Canadian Content Rules!
In order to give the ZUNE launch a distinctly Canadian spin to it, Microsoft has ensured that six of the twenty-four international artists will be Canadian, producing seven of the fourty-seven designs at launch. “The Zune Originals program is a great way to celebrate, showcase and support the creative talent we have here in Canada,” said Craig Tullett, Group Manager, Zune Canada.
Artists from Canada will include:
- Derrick Hodgson: Known for cartoon, graffiti and contemporary design this Toronto-based artist’s paintings and drawings depict complex social spaces with both familiar and mutated characters
- Mathieu Missiaen (NDEUR): Founder of Toronto based NDEUR; a painter and graphic artist, NDEUR’s custom shoes have caught the attention of the international fashion industry
- Stephen Crowhurst: Toronto-based Crowhurst has evolved his unique visual style into moving images and was recently recognized at the Saatchi and Saatchi Showcase at Cannes
- Andrew Pommier: Inspired by the richness of skateboard graphics, Vancouver-based Pommier has used his printmaking, drawing and painting skills to design over 40 skateboards
- Luke Ramsey: Founder of “Islands Fold,” an artist residency on Vancouver Island, Ramsey creates art that doesn’t always conform to gallery walls and has collaborated with over 65 artists through Islands Fold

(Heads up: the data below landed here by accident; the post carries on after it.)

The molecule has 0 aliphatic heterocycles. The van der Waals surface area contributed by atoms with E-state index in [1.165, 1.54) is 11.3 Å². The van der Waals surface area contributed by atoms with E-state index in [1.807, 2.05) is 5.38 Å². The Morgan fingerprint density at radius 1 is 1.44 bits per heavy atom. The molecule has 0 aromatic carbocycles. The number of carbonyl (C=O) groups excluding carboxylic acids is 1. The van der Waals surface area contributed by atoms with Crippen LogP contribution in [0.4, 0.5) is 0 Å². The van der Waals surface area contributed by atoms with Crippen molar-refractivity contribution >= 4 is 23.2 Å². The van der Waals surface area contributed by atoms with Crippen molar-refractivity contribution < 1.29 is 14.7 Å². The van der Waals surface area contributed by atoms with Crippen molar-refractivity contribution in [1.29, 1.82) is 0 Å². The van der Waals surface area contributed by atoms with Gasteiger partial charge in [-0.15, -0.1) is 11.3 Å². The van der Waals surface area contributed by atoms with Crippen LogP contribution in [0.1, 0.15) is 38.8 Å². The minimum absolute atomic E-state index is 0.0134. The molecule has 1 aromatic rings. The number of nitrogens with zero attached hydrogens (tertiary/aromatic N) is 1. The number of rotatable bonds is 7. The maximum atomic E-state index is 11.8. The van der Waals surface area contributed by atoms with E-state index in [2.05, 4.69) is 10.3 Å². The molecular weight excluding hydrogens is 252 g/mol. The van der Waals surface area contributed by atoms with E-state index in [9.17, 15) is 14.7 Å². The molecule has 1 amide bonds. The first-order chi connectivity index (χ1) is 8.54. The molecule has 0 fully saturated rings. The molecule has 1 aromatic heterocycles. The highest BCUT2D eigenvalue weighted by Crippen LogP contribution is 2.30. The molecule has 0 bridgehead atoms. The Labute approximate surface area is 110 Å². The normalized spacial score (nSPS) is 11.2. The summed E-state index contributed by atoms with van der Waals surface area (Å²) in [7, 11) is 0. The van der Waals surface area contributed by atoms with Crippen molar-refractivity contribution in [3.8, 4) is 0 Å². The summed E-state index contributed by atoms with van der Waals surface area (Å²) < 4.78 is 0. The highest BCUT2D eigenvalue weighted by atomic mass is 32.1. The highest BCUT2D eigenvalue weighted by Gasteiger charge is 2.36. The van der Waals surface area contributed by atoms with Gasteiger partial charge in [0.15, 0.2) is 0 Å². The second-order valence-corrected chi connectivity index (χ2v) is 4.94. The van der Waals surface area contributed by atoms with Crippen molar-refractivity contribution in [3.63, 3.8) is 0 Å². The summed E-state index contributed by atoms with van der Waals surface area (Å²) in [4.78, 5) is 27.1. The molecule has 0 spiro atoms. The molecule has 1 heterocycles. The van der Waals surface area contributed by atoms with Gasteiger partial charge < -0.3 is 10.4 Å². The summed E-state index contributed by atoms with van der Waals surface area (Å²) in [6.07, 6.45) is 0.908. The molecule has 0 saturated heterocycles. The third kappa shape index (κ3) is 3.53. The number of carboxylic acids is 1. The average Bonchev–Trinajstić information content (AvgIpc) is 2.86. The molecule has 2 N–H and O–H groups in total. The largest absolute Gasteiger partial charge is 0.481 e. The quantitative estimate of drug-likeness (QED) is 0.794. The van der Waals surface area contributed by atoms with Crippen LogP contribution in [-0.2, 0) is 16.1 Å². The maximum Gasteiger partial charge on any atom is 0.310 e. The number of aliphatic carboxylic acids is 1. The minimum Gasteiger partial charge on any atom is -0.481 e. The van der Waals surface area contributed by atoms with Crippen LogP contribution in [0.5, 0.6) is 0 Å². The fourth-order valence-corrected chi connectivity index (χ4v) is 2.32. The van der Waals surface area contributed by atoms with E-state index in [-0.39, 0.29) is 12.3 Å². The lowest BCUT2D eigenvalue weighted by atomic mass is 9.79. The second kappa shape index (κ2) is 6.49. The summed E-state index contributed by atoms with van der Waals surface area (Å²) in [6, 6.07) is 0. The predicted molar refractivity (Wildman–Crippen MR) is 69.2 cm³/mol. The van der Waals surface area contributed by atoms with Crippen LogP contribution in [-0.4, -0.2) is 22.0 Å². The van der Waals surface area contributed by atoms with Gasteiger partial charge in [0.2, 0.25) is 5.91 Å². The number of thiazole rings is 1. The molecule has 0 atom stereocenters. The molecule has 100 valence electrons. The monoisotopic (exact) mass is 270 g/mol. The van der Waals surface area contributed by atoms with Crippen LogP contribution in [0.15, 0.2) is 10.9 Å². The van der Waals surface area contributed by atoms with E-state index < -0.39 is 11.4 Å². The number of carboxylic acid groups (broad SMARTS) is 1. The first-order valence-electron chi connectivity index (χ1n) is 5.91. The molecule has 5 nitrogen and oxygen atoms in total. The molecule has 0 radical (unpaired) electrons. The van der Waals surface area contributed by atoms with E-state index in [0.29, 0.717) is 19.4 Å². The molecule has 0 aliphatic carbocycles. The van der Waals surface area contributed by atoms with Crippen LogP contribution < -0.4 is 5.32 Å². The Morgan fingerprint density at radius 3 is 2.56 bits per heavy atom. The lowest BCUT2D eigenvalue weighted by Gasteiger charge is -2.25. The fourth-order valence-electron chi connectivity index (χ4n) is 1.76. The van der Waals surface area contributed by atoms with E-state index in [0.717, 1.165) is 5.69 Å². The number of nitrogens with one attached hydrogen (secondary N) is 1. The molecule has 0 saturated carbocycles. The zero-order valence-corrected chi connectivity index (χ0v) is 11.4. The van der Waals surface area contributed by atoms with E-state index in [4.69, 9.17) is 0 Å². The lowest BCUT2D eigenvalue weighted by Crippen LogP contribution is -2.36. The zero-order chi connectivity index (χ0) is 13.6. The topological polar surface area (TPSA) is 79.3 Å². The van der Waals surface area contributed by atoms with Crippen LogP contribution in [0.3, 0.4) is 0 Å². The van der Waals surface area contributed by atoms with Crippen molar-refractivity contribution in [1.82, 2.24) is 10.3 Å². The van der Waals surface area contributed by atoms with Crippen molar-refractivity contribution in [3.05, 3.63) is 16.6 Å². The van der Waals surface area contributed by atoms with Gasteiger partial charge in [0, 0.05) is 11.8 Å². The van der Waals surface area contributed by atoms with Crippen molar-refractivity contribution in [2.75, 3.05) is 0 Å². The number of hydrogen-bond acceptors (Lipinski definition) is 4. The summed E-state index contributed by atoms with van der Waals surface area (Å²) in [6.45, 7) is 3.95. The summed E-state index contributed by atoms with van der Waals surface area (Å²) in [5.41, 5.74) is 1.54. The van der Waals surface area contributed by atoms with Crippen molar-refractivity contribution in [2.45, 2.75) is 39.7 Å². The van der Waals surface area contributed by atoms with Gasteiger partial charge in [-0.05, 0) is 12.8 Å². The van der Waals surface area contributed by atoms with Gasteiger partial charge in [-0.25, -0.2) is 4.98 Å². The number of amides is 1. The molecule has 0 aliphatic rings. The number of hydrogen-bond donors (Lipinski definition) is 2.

The sixth Canadian artist in this list is the dynamic duo of MEOMI featuring the talents of Vicki Wong and Michael Murphy. Although all the artists in this Canuck contingent have produced outstanding and unique designs for the ZUNE originals program, the MEOMI factor brings a distinctly “Olympic” flavour.
The Olympic Connection…
Canada’s own Vicki Wong and her firm MEOMI were the ones responsible for creating the mascots for the Vancouver 2010 Winter Olympic Games. The mother of Quatchi, Sumi, Miga and Muk Muk created two new characters for the ZUNE Originals program.
During a briefing about the ZUNE Originals program, I asked Vicki about the “Anime” influence of her characters. Although they do look like some popular Japanese cartoon characters, that was not where the influence resided. Apparently, the influence is from early European animation which was based on simple shapes that gave her the inspiration for her work. This is something that I didn’t know and apparently I’m not the first person to draw the “Anime Conclusion”. The most important thing is that the characters are unique, memorable and good enough for a world class event like the Olympic games.
Diving further into the Olympic influence, I asked Craig Tullett, Microsoft’s ZUNE Group Manager about the potential for seeing our friends Quatchi, Sumi, Miga and Muk Muk on ZUNE Originals. Although he didn’t deny that it was a possibility, the general gist I got from him was that it was a bit too early for that and the games were still a couple years away. Could we see Canadian Olympic Atheletes marching to the “Tune of Zune” with their favourite Olympic Mascots? I guess only time will tell.